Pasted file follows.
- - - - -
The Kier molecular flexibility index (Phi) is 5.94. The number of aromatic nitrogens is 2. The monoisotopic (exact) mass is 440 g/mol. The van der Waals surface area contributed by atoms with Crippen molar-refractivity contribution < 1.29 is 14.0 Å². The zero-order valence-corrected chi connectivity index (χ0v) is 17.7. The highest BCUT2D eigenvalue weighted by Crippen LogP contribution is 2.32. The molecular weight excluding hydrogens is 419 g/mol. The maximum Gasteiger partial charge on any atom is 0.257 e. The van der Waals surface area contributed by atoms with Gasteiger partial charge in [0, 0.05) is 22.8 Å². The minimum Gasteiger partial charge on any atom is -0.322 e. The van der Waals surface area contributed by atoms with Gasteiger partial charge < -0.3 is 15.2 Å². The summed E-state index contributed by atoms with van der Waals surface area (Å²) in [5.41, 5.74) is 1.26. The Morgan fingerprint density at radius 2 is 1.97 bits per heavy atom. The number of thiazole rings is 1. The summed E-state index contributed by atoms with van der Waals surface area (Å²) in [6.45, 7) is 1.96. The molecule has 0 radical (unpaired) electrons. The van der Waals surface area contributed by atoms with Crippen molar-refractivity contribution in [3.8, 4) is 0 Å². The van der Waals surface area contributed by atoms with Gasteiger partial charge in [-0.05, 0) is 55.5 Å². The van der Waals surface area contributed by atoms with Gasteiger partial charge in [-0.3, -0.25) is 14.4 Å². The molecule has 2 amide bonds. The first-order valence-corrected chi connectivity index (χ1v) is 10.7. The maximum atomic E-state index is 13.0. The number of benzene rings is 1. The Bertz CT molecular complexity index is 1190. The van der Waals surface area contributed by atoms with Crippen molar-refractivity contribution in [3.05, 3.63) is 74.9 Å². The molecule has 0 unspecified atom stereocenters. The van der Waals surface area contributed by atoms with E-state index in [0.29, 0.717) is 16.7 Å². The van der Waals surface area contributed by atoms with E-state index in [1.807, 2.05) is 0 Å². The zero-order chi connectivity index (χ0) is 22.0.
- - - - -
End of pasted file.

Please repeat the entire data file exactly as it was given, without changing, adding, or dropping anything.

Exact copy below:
The Kier molecular flexibility index (Phi) is 5.94. The number of aromatic nitrogens is 2. The monoisotopic (exact) mass is 440 g/mol. The van der Waals surface area contributed by atoms with Crippen molar-refractivity contribution < 1.29 is 14.0 Å². The zero-order valence-corrected chi connectivity index (χ0v) is 17.7. The highest BCUT2D eigenvalue weighted by Crippen LogP contribution is 2.32. The molecular weight excluding hydrogens is 419 g/mol. The maximum Gasteiger partial charge on any atom is 0.257 e. The van der Waals surface area contributed by atoms with Gasteiger partial charge in [0, 0.05) is 22.8 Å². The minimum Gasteiger partial charge on any atom is -0.322 e. The van der Waals surface area contributed by atoms with Gasteiger partial charge < -0.3 is 15.2 Å². The summed E-state index contributed by atoms with van der Waals surface area (Å²) in [5.41, 5.74) is 1.26. The Morgan fingerprint density at radius 2 is 1.97 bits per heavy atom. The number of thiazole rings is 1. The summed E-state index contributed by atoms with van der Waals surface area (Å²) in [6.45, 7) is 1.96. The molecule has 0 radical (unpaired) electrons. The van der Waals surface area contributed by atoms with Crippen molar-refractivity contribution in [3.8, 4) is 0 Å². The van der Waals surface area contributed by atoms with Gasteiger partial charge in [-0.05, 0) is 55.5 Å². The van der Waals surface area contributed by atoms with Gasteiger partial charge in [-0.3, -0.25) is 14.4 Å². The molecule has 2 amide bonds. The first-order valence-corrected chi connectivity index (χ1v) is 10.7. The maximum atomic E-state index is 13.0. The number of benzene rings is 1. The Bertz CT molecular complexity index is 1190. The van der Waals surface area contributed by atoms with Crippen molar-refractivity contribution in [3.05, 3.63) is 74.9 Å². The molecule has 0 unspecified atom stereocenters. The van der Waals surface area contributed by atoms with E-state index in [0.29, 0.717) is 16.7 Å². The van der Waals surface area contributed by atoms with E-state index in [1.807, 2.05) is 0 Å². The zero-order chi connectivity index (χ0) is 22.0.